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"This thing rides pretty good for a pickup," my friends nearly echoed as we headed to the Laguna Beach Playhouse. That's right folks, even tough-guy Monticello goes out and gets a little culture now and then at the theatre. Now that I think about it, no one calls me a tough guy. Whatever.
But back to the 2015 Chevrolet Colorado Crew Cab. I agree with my friends, this new midsize Chevy truck does ride nicely. It's no cushy luxury car by any stretch of the imagination, but for an unladen pickup it's certainly tolerable.
The original GTI, the Rabbit GTI, (the Golf was initially called the Rabbit in the U.S.) debuted in the states for 1983. It was something of a landmark car, as it started the "hot hatch" segment and put to rest the belief that driving a small, practical and economical car had to be a snooze fest.
Being something of a car trivia buff, I wondered how our 2015 Volkswagen Golf GTI compared to the original in terms of size and performance. What a difference three decades makes...
The 2015 Ford Mustang GT redesign and overhaul generated so much scrutiny, attention and expectation that now that it's here, it's a bit of a hangover. It's here, it's rad and they didn't botch it. That may be faint praise, but in large-scale manufacturing of a successful product, I'd call that a win.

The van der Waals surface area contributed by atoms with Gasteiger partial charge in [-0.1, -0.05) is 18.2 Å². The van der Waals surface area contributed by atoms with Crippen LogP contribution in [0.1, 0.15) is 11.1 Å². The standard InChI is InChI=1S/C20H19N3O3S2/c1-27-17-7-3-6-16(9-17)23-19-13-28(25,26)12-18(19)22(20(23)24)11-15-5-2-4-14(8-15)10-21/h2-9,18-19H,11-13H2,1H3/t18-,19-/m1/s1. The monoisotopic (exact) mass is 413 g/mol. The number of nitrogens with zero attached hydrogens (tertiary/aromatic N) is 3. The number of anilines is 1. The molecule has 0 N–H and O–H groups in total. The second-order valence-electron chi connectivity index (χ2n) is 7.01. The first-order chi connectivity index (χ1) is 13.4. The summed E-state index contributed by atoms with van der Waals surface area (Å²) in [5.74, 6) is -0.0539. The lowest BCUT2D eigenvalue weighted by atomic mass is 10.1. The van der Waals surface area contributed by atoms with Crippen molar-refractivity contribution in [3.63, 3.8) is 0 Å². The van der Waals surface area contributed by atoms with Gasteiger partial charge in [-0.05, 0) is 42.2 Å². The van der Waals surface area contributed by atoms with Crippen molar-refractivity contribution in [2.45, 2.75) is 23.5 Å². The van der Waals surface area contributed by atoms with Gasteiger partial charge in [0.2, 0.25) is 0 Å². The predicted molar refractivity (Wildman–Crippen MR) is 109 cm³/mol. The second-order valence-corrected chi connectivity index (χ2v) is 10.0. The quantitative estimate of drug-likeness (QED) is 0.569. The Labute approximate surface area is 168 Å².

Our last 5.0-liter GT was a pretty special car. It nailed a combination of legacy, modern power and affordability that few cars can claim. After a few days in our new long-termer, I'd say it still does, with some evolution on all counts.
It's not the Eco as Monty mentioned. We opted for the Sport trim which adds a sport grille, sport door chrome molding, sport turn indicators on the side mirrors, sport touchscreen audio display, and sport automatic headlight control. But will it be sporty at the track?
I've had a lot of good experiences with our 2014 Ram 1500 Ecodiesel's UConnect system. This isn't one of them. I almost always check traffic on the 91 freeway before I jump on to travel a few exits to a place we frequent for dinner. Over the holiday I did just that. Often this check is performed with a smart phone from my driveway, which has proven reliable. This time, however, I only glanced at the Ram's nav screen.
"The normal aluminum labor rate is $120 an hour, but since you're paying out of pocket I'm going to cut you a deal," the service advisor said, holding back the computer print-out. "I'm only going to charge you our normal rate of $60 an hour but it's over 20 hours of labor."